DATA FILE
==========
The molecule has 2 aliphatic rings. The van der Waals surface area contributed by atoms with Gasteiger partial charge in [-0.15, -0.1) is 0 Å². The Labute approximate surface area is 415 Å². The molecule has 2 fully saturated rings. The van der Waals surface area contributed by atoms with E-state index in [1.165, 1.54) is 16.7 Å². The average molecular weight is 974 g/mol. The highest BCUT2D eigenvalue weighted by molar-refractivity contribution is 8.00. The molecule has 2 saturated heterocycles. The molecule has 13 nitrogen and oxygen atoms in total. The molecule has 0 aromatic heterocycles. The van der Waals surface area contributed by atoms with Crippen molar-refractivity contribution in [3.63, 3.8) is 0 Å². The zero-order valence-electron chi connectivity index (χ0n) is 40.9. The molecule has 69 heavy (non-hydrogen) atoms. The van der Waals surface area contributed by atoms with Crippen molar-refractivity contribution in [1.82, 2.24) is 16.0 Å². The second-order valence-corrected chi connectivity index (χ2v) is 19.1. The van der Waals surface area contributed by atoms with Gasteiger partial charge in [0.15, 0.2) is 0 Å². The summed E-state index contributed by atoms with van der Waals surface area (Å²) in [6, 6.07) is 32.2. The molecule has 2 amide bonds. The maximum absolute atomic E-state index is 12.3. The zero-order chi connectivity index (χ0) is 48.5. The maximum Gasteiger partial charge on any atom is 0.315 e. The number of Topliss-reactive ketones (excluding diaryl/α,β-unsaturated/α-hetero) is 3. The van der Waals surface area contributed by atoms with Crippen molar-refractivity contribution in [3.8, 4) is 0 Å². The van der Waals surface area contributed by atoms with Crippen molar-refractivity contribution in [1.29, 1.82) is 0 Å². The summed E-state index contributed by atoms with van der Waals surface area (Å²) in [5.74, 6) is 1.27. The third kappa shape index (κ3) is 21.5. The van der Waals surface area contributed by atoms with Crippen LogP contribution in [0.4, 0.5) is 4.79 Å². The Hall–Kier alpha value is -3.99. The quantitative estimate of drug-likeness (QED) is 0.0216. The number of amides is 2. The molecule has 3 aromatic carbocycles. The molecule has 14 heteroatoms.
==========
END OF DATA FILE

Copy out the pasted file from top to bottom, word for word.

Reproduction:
The molecule has 2 aliphatic rings. The van der Waals surface area contributed by atoms with Gasteiger partial charge in [-0.15, -0.1) is 0 Å². The Labute approximate surface area is 415 Å². The molecule has 2 fully saturated rings. The van der Waals surface area contributed by atoms with E-state index in [1.165, 1.54) is 16.7 Å². The average molecular weight is 974 g/mol. The highest BCUT2D eigenvalue weighted by molar-refractivity contribution is 8.00. The molecule has 2 saturated heterocycles. The molecule has 13 nitrogen and oxygen atoms in total. The molecule has 0 aromatic heterocycles. The van der Waals surface area contributed by atoms with Crippen molar-refractivity contribution in [3.63, 3.8) is 0 Å². The zero-order valence-electron chi connectivity index (χ0n) is 40.9. The molecule has 69 heavy (non-hydrogen) atoms. The van der Waals surface area contributed by atoms with Crippen molar-refractivity contribution in [1.82, 2.24) is 16.0 Å². The second-order valence-corrected chi connectivity index (χ2v) is 19.1. The van der Waals surface area contributed by atoms with Gasteiger partial charge in [0.15, 0.2) is 0 Å². The summed E-state index contributed by atoms with van der Waals surface area (Å²) in [6, 6.07) is 32.2. The molecule has 2 amide bonds. The maximum absolute atomic E-state index is 12.3. The zero-order chi connectivity index (χ0) is 48.5. The maximum Gasteiger partial charge on any atom is 0.315 e. The number of Topliss-reactive ketones (excluding diaryl/α,β-unsaturated/α-hetero) is 3. The van der Waals surface area contributed by atoms with Crippen molar-refractivity contribution in [3.8, 4) is 0 Å². The van der Waals surface area contributed by atoms with Crippen molar-refractivity contribution in [1.29, 1.82) is 0 Å². The summed E-state index contributed by atoms with van der Waals surface area (Å²) in [5.74, 6) is 1.27. The third kappa shape index (κ3) is 21.5. The van der Waals surface area contributed by atoms with Crippen LogP contribution in [0.4, 0.5) is 4.79 Å². The Hall–Kier alpha value is -3.99. The quantitative estimate of drug-likeness (QED) is 0.0216. The number of amides is 2. The molecule has 3 aromatic carbocycles. The molecule has 14 heteroatoms.